Nadler Says Ignorance of the Law Is No Excuse. Michael Burke of the Hill: "Rep. Jerrold Nadler (D-N.Y.), the chairman of the House Judiciary Committee, said Sunday that he doesn't understand why special counsel Robert Mueller didn't charge Donald Trump Jr. and others involved in the 2016 Trump Tower meeting with criminal conspiracy. Nadler, appearing on NBC's 'Meet the Press,' noted that Mueller said he didn't bring charges against those in the meeting because he couldn't prove they willfully intended to commit a crime. 'Well, you don't have to prove that,' Nadler continued. 'All you have to prove for conspiracy is that they entered into a meeting of the minds to do something wrong and had one overt act. They entered into a meeting of the minds to attend a meeting to get stolen material on Hillary. They went to the meeting. That's conspiracy right there.'" ...

     ... Mrs. McCrabbie: Not only that, Junior later agreed to cover up the purpose of the meeting, although according to the Mueller report, his first instinct was to come clean. People get convicted of crimes & misdemeanors all the time, whether or not they know they've committed a crime. Tail-light out? "Sorry, officer, I didn't know." "Okay, buddy, here's your $100 ticket. Hope it doesn't raise your insurance premiums too much."

Matt Ford of the New Republic (April 19): "One can't help but notice that all of the people listed by Mueller [as failing to following Trump's direction to end or obstruct the Russia investigation] no longer directly work for him. Would their replacements also be willing to stand up to the president?... The question is no less urgent now that the Russia investigation is over. Other inquiries are still active that could draw the president's ire. Foremost among them is the Southern District of New York's ongoing investigation into the Trump Organization.... Over time..., staffers [who defied Trump's worst impulses] have left Trump's orbit after losing his favor.... Trump's experiences with the Russia investigation don't seem to have deterred him from trying to interfere in the Justice Department's affairs. In February, the Times reported that Trump called acting Attorney General Matthew Whitaker last fall to ask if he could place Geoffrey Berman, the U.S. attorney for the Southern District of New York, back in charge of the Trump Organization investigation. Berman had already recused himself from the case, and Whitaker apparently did not follow through on the president's thinly veiled request. The Times noted that Trump 'soured' on Whitaker soon thereafter. Trump also now has an attorney general who may be more amenable to his meddling: Bill Barr...."

Peter Baker & Annie Karni of the New York Times: "As the report by the special counsel, Robert S. Mueller III, made clear last week, Mr. Trump has an allergy to written records of meetings and conversations, some of which have now come back to haunt him. Time and again, Mr. Trump's advisers took notes of their interactions with the president or drafted memos immediately afterward to maintain real-time records, in some cases simply to have an accurate understanding to do their jobs better, but in other cases for self-preservation. While aides in past administrations recognized that notes could become public and shied away from recording sensitive information in writing to protect the president, many of Mr. Trump's aides took pen to paper to protect themselves from the president." ...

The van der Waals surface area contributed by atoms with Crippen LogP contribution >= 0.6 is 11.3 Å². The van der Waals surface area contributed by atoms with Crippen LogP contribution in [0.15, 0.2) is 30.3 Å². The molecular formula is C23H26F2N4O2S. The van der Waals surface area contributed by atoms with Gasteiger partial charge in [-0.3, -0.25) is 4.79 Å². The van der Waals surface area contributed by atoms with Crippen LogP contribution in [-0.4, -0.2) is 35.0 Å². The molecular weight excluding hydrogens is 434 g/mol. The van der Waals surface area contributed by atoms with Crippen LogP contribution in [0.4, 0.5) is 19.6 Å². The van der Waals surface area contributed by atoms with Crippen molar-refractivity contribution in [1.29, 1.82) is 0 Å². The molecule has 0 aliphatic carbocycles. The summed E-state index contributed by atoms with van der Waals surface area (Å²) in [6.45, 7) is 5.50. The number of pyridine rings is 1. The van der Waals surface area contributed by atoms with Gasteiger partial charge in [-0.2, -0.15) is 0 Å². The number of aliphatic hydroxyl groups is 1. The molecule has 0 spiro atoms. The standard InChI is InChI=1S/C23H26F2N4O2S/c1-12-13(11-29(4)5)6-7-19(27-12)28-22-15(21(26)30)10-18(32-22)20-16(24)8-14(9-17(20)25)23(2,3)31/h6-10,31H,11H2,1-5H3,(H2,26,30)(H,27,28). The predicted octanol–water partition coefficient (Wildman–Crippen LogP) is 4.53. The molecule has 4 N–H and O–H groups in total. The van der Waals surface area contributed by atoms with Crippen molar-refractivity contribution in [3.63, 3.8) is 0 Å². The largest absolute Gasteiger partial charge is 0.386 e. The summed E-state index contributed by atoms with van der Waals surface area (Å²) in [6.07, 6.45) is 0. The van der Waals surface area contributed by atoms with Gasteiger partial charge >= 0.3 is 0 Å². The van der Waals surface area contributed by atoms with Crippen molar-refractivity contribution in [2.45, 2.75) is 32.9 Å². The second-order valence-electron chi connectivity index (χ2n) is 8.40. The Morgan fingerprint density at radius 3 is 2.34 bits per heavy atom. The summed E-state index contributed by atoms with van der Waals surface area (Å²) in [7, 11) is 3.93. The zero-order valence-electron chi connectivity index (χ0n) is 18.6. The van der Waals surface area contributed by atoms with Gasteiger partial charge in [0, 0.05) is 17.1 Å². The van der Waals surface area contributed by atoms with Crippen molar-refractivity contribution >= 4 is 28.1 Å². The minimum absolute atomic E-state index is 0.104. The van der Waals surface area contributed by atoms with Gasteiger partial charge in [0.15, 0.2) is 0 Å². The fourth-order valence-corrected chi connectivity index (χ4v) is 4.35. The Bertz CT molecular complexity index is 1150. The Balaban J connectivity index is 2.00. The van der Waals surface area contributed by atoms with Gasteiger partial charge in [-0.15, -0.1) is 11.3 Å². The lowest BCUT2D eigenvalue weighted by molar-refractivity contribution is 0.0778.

... Mrs. McCrabbie: Here again, Trump brought on this problem himself because all his aides realized he was a nasty, vindictive liar who would throw anyone under the bus & they needed to protect themselves from self-serving lies he might later tell about their conversations.

Another Notetaker. Deb Riechmann & Susannah George of the AP: "Two months before special counsel Robert Mueller was appointed in the spring of 2017..., Donald Trump ... called the head of the largest U.S. intelligence agency. Trump told Mike Rogers, director of the National Security Agency, that news stories alleging that Trump's 2016 White House campaign had ties to Russia were false and the president asked whether Rogers could do anything to counter them. Rogers and his deputy Richard Ledgett, who was present for the call, were taken aback. Afterward, Ledgett wrote a memo about the conversation and Trump's request. He and Rogers signed it and stashed it in a safe.... The call to Rogers and others like it were uncovered by Mueller as he investigated possible obstruction.... On March 22, 2017, Trump asked then-CIA Director Mike Pompeo and National Intelligence Director Dan Coats to stay behind after a meetin at the White House to ask if the men could 'say publicly that no link existed between him and Russia,' the report said. In two other instances, the president began meetings to discuss sensitive intelligence matters by stating he hoped a media statement could be issued saying there was no collusion with Russia."

... Ben Protess, et al., of the New York Times: "... as [Michael] Cohen prepares to head to prison in two weeks, dozens of previously unreported emails, text messages and other confidential documents reviewed by The New York Times suggest that his falling out with Mr. Trump may have been avoidable.... Mr. Cohen held out hope for a different outcome until the very end, when he pleaded guilty and confessed to paying the illegal hush money to avert a potential sex scandal during the presidential campaign. Just hours earlier, wracked with indecision, he was still seeking guidance, looking, as one informal adviser put it, 'for another way out.'... Looming large [in the break-up] were Mr. Giuliani's and Mr. Trump's failures to understand the threat that Mr. Cohen posed, and their inability -- or unwillingness -- to put his financial and emotional insecurities to rest."